The poet wants to go Innisfree in search of peace. He does not like London with its noise and grey pavements. He wants to live in a place which is the opposite of London; he craves for some peace and hence he wants to go to Innisfree where he will be self-sufficient. He will build a small cabin and grow beans and make his own honey by keeping honeybees. Instead of city noise, he will hear the buzzing of the bees and the sound of lake water lapping against the shore.

Question 3. Does the poet wish to escape reality in The Lake Isle of Innisfree?


The Isle of Innisfree is a place of escape for the speaker, who is unhappy living in the city. The thing that the poet finds so attractive about Lake Isle of Innisfree is its promise of peace. The speaker describes Innisfree as a simple, natural environment where he will build a cabin and live alone in the lap of nature.

He talks of the island as an inherently restorative place where human beings can go to escape the chaos and cheerless monotony of city life. The poet, then, longs for this place which affords a sense of contentment and relaxation far from the busy modem life. The poem’s slow and regular meter helps to convey this languid, dreamy effect.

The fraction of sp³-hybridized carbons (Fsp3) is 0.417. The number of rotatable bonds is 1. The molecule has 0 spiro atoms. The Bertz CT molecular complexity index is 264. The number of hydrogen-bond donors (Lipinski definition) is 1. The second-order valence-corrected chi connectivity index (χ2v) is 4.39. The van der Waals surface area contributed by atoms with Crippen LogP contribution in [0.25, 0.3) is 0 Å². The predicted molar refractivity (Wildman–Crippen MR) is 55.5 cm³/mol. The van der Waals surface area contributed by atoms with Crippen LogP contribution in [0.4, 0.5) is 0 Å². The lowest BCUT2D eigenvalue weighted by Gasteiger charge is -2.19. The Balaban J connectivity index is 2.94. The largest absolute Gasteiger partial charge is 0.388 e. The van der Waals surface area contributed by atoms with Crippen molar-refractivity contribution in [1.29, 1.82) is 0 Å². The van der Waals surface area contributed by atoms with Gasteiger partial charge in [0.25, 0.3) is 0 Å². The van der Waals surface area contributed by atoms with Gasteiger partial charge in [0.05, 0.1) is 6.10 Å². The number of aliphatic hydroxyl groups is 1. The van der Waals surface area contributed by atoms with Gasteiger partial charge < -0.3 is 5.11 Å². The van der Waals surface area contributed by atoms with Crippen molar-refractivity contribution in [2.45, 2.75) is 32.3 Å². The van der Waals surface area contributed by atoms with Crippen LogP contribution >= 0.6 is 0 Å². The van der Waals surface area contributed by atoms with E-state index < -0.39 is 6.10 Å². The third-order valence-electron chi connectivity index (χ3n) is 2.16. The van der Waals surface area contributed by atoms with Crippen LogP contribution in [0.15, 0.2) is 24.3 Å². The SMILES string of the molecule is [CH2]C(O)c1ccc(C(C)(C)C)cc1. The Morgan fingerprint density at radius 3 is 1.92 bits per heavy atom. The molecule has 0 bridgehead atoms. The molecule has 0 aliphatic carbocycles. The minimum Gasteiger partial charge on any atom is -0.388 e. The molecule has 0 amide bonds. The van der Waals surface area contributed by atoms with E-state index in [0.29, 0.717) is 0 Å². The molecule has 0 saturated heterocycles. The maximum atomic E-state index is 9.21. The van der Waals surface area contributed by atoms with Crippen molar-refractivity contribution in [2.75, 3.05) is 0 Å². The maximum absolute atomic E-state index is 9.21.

There is also the vivid impressionistic description of the colours and beauties of this place, and the soothing stir of nature which is so different from the strident noise of the city where the poet actually is, as the final stanza makes clear. The poet, who is physically trapped in the city, imagines the beauty of Innisfree and this gives him spiritual sustenance in an increasingly fast-paced, modem world.

However, the speaker is only dreaming of “getting away from it all. Even if he never goes, he will at least escape to this Garden of Eden in his mind. He can imagine the escape as he can will himself to hear the lake water lapping even while he stands on the pavement in the city.

Question 4. How is the city life different from the life at the Lake of Innisfree?


City life according to the poet is routine and wearisome. The city is noisy, the pavements are dull and grey; there is chaos all around. But at Innisfree, he can escape the noise of the city and be lulled by the “lake water lapping with low sounds by the shore.” On this small island, he can return to nature by growing beans and having bee hives, by enjoying the “purple glow” of noon, the sounds of birds’ wings, and, of course, the bees. He can even build a cabin and stay on the island.